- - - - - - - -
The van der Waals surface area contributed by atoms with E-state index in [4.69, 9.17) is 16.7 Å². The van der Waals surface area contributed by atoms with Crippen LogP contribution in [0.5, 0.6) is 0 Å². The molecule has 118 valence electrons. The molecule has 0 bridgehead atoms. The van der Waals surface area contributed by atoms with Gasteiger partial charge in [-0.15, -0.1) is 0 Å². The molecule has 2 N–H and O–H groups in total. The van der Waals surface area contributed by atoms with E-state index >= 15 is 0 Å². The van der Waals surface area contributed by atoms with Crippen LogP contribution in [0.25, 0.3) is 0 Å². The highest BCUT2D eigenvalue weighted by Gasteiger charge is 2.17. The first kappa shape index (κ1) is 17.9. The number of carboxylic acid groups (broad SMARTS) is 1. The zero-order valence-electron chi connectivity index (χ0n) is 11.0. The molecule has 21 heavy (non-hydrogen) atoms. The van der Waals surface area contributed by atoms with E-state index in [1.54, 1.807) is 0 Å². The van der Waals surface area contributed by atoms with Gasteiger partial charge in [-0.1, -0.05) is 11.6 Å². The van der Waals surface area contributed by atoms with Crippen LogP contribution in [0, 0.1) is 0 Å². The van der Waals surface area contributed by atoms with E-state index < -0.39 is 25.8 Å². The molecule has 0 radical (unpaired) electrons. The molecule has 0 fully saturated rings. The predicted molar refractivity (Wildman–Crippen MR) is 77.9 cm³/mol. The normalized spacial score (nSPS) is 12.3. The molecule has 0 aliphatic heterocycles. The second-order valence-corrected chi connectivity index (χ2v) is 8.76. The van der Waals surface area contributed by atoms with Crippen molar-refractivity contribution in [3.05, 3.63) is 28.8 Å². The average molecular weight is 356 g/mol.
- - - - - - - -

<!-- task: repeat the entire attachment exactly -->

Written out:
The van der Waals surface area contributed by atoms with E-state index in [4.69, 9.17) is 16.7 Å². The van der Waals surface area contributed by atoms with Crippen LogP contribution in [0.5, 0.6) is 0 Å². The molecule has 118 valence electrons. The molecule has 0 bridgehead atoms. The van der Waals surface area contributed by atoms with Gasteiger partial charge in [-0.15, -0.1) is 0 Å². The molecule has 2 N–H and O–H groups in total. The van der Waals surface area contributed by atoms with E-state index >= 15 is 0 Å². The van der Waals surface area contributed by atoms with Crippen LogP contribution in [0.25, 0.3) is 0 Å². The highest BCUT2D eigenvalue weighted by Gasteiger charge is 2.17. The first kappa shape index (κ1) is 17.9. The number of carboxylic acid groups (broad SMARTS) is 1. The zero-order valence-electron chi connectivity index (χ0n) is 11.0. The molecule has 21 heavy (non-hydrogen) atoms. The van der Waals surface area contributed by atoms with E-state index in [1.54, 1.807) is 0 Å². The van der Waals surface area contributed by atoms with Gasteiger partial charge in [-0.1, -0.05) is 11.6 Å². The van der Waals surface area contributed by atoms with Crippen LogP contribution in [0, 0.1) is 0 Å². The van der Waals surface area contributed by atoms with E-state index < -0.39 is 25.8 Å². The molecule has 0 radical (unpaired) electrons. The molecule has 0 fully saturated rings. The predicted molar refractivity (Wildman–Crippen MR) is 77.9 cm³/mol. The normalized spacial score (nSPS) is 12.3. The molecule has 0 aliphatic heterocycles. The second-order valence-corrected chi connectivity index (χ2v) is 8.76. The van der Waals surface area contributed by atoms with Crippen molar-refractivity contribution in [3.05, 3.63) is 28.8 Å². The average molecular weight is 356 g/mol.